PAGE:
Bhopal gas disaster: Leak that gassed a generation
Can a state government neglect repeated Supreme Court orders for over 13 years? Can a central government petition gather dust in SC, unheard even once for nearly four years? Such bizarre episodes are just the most recent ones in the never-ending saga of Bhopal gas disaster victims and their search for justice.
After 17 years, on July 25, 2001, SC ordered that I-cards be issued to gas victims, and permanent cards given to those who need lifelong medical aid. It ordered that medical records be computerized and booklets containing medical history be given to victims.This'd ensure proper treatment to all victims. The court repeated the order on May 2, 2006, July 17, 2007, November 15, 2007 and August 9, 2012.
A court-appointed monitoring committee made the same recommendations on June 10, 2005, Oct 31, 2005, July 12, 2006, Dec 20, 2006, Aug 7, 2007 and May 27, 2008. An advisory committee said the same.
This should be sufficient pressure on the MP government to fulfill a basic responsibility. But the reality is shocking. A report submitted by the monitoring panel this June says: "So far as computerization is concerned.......the same isn't satisfactory and isn't patient-centric, it doesn't appear useful in affording history of treatment of patients when they approach doctors". This mean no medical history is available on the digital database. "Issuance of health booklets to patients is inadequate," the monitoring committee says. The socalled booklets contain name, father's name, address, but no medical information. Thirty years after the disaster, over 5.5 lakh survivors suffer from ailments and disability and are susceptible to diseases.The Indian Council of Medical Research's recent survey of affected people says morbidity, that's prevalence of disease among gas victims, is "21.5% in severely exposed areas, 17.2% in moderately exposed and 18.1% in mildly exposed areas, higher than 8% morbidity in control areas."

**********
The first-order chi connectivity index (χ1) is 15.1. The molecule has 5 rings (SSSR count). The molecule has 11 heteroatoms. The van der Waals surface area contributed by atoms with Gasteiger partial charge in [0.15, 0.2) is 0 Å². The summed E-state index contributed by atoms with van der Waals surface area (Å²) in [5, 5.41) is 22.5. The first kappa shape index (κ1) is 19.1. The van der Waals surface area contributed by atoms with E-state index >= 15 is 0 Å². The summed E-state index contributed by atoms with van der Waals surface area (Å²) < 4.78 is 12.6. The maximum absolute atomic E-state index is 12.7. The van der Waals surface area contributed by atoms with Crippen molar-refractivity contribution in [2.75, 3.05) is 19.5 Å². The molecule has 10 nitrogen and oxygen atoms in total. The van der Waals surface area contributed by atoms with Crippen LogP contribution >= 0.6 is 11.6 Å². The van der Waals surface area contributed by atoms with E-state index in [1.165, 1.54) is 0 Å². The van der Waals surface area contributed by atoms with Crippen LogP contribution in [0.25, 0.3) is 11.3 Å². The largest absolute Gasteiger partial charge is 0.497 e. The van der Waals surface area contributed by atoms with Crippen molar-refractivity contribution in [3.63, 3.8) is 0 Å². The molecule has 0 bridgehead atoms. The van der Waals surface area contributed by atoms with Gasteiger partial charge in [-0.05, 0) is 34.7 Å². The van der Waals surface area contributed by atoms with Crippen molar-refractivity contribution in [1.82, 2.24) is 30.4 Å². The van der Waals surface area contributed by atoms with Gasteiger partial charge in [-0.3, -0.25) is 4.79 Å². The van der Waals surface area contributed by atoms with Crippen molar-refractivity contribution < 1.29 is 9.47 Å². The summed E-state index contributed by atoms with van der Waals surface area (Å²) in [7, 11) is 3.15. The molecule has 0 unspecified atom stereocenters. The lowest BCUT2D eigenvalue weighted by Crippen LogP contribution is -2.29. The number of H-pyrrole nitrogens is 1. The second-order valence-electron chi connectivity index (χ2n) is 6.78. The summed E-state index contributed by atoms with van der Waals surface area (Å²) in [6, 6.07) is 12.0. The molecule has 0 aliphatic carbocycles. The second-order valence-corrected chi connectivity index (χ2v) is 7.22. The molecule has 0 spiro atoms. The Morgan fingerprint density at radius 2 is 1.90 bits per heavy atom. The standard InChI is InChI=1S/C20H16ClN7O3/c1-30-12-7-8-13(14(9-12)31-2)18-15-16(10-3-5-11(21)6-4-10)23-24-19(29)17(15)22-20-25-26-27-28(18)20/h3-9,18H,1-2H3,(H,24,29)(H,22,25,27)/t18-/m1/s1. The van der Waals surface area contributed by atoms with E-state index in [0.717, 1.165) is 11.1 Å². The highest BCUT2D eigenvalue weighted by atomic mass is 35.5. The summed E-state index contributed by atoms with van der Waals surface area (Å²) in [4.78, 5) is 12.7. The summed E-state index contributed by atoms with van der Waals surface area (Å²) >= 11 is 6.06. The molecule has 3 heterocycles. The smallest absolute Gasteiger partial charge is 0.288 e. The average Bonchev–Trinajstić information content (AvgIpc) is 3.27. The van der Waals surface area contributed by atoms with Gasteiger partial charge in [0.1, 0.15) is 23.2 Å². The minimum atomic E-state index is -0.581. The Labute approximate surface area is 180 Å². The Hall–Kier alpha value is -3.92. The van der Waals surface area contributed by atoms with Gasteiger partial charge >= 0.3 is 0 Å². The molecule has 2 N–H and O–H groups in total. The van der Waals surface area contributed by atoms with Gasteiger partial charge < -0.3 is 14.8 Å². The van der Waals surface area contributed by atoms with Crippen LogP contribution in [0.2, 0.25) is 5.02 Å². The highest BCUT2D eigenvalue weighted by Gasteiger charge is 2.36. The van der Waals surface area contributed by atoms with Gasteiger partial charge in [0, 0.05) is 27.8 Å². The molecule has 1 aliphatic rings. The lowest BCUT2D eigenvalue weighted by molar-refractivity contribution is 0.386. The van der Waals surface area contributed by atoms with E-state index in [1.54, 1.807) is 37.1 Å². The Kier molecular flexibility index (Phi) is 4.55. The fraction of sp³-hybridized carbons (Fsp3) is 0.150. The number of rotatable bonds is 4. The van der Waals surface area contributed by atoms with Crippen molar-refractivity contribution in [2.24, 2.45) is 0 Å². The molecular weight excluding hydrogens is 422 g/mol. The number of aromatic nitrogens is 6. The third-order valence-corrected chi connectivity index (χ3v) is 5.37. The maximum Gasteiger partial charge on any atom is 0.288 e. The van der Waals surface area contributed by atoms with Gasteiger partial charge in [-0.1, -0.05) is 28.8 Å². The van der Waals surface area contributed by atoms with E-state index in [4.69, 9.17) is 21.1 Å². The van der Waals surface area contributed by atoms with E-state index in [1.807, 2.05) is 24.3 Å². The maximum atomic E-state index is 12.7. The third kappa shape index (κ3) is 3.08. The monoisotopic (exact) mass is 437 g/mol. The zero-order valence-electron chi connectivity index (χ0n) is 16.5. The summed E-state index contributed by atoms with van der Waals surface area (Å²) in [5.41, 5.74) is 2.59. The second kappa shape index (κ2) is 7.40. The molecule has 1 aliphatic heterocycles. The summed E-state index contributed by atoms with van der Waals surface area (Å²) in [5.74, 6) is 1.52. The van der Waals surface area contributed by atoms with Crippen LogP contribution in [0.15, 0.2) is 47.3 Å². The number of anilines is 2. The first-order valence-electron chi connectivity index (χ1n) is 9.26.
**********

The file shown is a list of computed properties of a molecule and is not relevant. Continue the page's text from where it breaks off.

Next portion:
In 2012, SC noted that 80% of specialist and 30% of doctors' posts were vacant in gasrelief hospitals. Besides hampering treatment of patients, this helps unscrupulous operators peddle treatments and spurious drugs, activists say.
Why are medical records important? The main reason is that survivors getting sympto matic and palliative treatment across hospitals and outreach centres are shunted from one place to another. Doctors don't know the medical history and only superficial treatment is given, activists say.
Another issue linked to the health booklets and digitization is that it'd clearly identify the nature of disability suffered by each victim and determine their numbers. This'd be essential for further compensation payments, as are expected, and as the Centre has sought in a 2010 petition in SC. This curative petition seeks to amend the 1986 SC-supervised settlement between the Centre and Union Carbide that led to a paltry compensation. The story of this petition is another of those legal riddles that forms part of the Bhopal bhool-bhullaiya. Even after filing of the petition four years ago, not one hearing has been held. Dates are fixed and cancelled. Sometimes months pass by with no date fixed, says N D Jaiprakash, an activist involved in Bhopal cases for the three decades.